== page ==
Behavior Modification for Social Justice?
The busier life gets, the more corners we cut. One of the first things to go for me is self-care. My wife, Amy, and I both work full time and we have two kids, so it’s fairly easy to get to the end of the day and realize we haven’t exercised, had enough water, eaten a balanced diet or even taken time to stretch. So we recently picked up a pair of these new “fitness bands” that so many people are fans of.
The thing is, they don’t work out for you. They don’t make meals for you or force-feed you water. They really just help you stay aware of your progress in a day, on everything from steps taken to ounces of water taken in and calories consumed. There are even little “rewards” like buzzes and blinking lights when you reach your daily goals. It’s silly, I guess, but when I have it, I do a lot better for myself.
Sometimes we need a little extra incentive to change our behavior for the better. It’s not that we don’t want to exercise or eat well, for the most part; we just get distracted and busy. And when we do, we make small compromises that add up to pretty significant negative effects if we’re not careful.
We also drive a Prius, which is a godsend, given the price of gas these days. And although it does have the fancy schmancy hybrid engine system, a lot of the efficiency comes from how it changes the user experience. There are little bar graphs and icons to let you know what a gas hog or fuel miser you’re being, and it even puts up little green leaves on the screen whenever you regenerate extra power in the battery. Like the fitness band, it’s all about positive behavior modification.
Companies do this kind of thing all the time. They’ll remind you that, by buying their product, you’re actually donating a nickel to rainforest conservation or supporting cancer research in naked mole rats. But these companies have a vested interest in giving you a good enough feeling to purchase their product, so we have to take their claims with a grain of salt.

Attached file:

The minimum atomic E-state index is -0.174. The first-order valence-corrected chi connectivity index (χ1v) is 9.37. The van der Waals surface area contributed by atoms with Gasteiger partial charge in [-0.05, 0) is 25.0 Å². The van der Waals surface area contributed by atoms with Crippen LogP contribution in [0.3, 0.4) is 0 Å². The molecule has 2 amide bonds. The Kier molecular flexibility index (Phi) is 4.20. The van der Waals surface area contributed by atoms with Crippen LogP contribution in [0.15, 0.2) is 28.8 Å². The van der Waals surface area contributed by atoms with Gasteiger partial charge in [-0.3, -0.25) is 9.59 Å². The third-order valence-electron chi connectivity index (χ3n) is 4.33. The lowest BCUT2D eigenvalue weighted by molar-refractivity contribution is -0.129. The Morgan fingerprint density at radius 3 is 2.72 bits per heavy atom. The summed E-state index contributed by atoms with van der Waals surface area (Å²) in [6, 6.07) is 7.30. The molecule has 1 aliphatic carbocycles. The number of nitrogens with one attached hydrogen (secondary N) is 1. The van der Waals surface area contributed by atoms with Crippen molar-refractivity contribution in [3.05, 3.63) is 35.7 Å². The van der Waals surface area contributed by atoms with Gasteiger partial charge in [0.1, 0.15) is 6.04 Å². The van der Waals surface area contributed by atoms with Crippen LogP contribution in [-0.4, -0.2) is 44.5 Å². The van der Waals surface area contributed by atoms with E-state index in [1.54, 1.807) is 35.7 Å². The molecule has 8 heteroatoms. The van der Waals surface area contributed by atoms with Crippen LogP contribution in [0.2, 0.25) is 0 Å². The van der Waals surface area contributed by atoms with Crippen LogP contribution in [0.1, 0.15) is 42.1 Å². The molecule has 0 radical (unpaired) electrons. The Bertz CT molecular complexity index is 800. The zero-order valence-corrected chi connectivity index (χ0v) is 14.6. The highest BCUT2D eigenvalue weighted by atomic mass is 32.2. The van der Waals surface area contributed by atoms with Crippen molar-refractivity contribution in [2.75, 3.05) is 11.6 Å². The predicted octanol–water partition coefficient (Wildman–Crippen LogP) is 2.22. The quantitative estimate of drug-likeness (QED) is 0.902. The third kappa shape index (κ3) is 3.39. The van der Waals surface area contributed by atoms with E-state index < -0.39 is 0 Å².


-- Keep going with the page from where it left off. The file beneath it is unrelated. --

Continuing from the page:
So maybe what we need is a Sojo band that will track the humanity of your daily life. It can set goals for you, like consuming less (of everything), buying socially responsible items when you do make a purchase, and even give you some bonus credit for volunteer work. We can have competitions with our friends on social media to see who the true Social Justice Warriors are in our midst.
I know, it’s kind of an out-there idea, but it doesn’t really take too much to shake us from our patterns of self-neglect or social neglect. Sometimes all it requires is a little nudge, an occasional pat on the back, or a few “atta boys” once in a while, even if it comes from a computer, apparently.
There’s something that social justice advocacy groups can learn from this phenomenon. I’m not saying this is the panacea for radical cultural change, but we do talk a lot about how real reform is a local phenomenon, changing one life and one heart at a time.
I don’t know about you, but I’d wear a Sojo band. Especially if, when I did something really good for humanity, a picture of Jim Wallis popped up and told me I was awesome. You know, I might be on to something here…
Christian Piatt is a Sojourners Featured Writer and an author, editor, speaker, musician, and spoken word artist. He is director of church growth and development at First Christian Church in Portland, Ore. Christian is the creator and editor of Banned Questions About The Bibleand Banned Questions About Jesus. His new memoir on faith, family and parenting is called PREGMANCY: A Dad, a Little Dude and a Due Date.
Photo: Blazej Lyjak / Shutterstock